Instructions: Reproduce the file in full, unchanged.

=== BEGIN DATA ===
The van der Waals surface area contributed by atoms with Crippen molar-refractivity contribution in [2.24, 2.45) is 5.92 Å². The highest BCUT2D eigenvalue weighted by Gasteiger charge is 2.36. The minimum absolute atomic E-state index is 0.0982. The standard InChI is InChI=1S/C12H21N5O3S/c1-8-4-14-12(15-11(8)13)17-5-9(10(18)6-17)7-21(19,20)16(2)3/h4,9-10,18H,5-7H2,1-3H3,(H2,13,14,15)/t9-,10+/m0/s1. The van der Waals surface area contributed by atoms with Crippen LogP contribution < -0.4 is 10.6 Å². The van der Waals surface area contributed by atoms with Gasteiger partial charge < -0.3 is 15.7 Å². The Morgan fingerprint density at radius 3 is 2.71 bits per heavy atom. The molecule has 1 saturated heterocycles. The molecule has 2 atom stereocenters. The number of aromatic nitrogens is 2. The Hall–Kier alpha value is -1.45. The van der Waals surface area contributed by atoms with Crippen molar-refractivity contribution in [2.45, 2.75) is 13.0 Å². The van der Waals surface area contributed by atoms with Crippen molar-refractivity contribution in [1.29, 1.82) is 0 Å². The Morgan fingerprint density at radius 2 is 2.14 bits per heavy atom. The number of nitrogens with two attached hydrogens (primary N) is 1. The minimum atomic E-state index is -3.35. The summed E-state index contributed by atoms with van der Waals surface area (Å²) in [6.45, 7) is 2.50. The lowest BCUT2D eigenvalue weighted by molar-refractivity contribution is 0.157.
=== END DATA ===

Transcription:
The van der Waals surface area contributed by atoms with Crippen molar-refractivity contribution in [2.24, 2.45) is 5.92 Å². The highest BCUT2D eigenvalue weighted by Gasteiger charge is 2.36. The minimum absolute atomic E-state index is 0.0982. The standard InChI is InChI=1S/C12H21N5O3S/c1-8-4-14-12(15-11(8)13)17-5-9(10(18)6-17)7-21(19,20)16(2)3/h4,9-10,18H,5-7H2,1-3H3,(H2,13,14,15)/t9-,10+/m0/s1. The van der Waals surface area contributed by atoms with Crippen LogP contribution < -0.4 is 10.6 Å². The van der Waals surface area contributed by atoms with Gasteiger partial charge < -0.3 is 15.7 Å². The Morgan fingerprint density at radius 3 is 2.71 bits per heavy atom. The molecule has 1 saturated heterocycles. The molecule has 2 atom stereocenters. The number of aromatic nitrogens is 2. The Hall–Kier alpha value is -1.45. The van der Waals surface area contributed by atoms with Crippen molar-refractivity contribution in [2.45, 2.75) is 13.0 Å². The van der Waals surface area contributed by atoms with Crippen molar-refractivity contribution in [1.29, 1.82) is 0 Å². The Morgan fingerprint density at radius 2 is 2.14 bits per heavy atom. The number of nitrogens with two attached hydrogens (primary N) is 1. The minimum atomic E-state index is -3.35. The summed E-state index contributed by atoms with van der Waals surface area (Å²) in [6.45, 7) is 2.50. The lowest BCUT2D eigenvalue weighted by molar-refractivity contribution is 0.157.